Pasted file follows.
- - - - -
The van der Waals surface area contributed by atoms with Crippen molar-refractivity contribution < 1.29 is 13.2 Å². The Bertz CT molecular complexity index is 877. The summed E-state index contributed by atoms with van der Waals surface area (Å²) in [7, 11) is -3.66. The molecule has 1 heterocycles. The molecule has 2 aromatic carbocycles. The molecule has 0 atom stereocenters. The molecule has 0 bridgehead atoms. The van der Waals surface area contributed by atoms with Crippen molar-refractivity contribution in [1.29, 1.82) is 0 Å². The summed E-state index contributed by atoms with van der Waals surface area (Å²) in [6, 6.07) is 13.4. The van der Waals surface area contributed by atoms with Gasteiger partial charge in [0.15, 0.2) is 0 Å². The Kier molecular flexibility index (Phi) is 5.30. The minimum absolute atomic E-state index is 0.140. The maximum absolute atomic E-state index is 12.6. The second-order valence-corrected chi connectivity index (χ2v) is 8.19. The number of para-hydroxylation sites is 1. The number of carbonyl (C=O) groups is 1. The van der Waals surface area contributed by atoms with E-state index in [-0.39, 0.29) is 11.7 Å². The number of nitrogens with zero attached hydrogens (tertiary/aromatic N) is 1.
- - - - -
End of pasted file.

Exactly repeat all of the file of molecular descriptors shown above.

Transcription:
The van der Waals surface area contributed by atoms with Crippen molar-refractivity contribution < 1.29 is 13.2 Å². The Bertz CT molecular complexity index is 877. The summed E-state index contributed by atoms with van der Waals surface area (Å²) in [7, 11) is -3.66. The molecule has 1 heterocycles. The molecule has 2 aromatic carbocycles. The molecule has 0 atom stereocenters. The molecule has 0 bridgehead atoms. The van der Waals surface area contributed by atoms with Crippen molar-refractivity contribution in [1.29, 1.82) is 0 Å². The summed E-state index contributed by atoms with van der Waals surface area (Å²) in [6, 6.07) is 13.4. The van der Waals surface area contributed by atoms with Gasteiger partial charge in [0.15, 0.2) is 0 Å². The Kier molecular flexibility index (Phi) is 5.30. The minimum absolute atomic E-state index is 0.140. The maximum absolute atomic E-state index is 12.6. The second-order valence-corrected chi connectivity index (χ2v) is 8.19. The number of para-hydroxylation sites is 1. The number of carbonyl (C=O) groups is 1. The van der Waals surface area contributed by atoms with E-state index in [-0.39, 0.29) is 11.7 Å². The number of nitrogens with zero attached hydrogens (tertiary/aromatic N) is 1.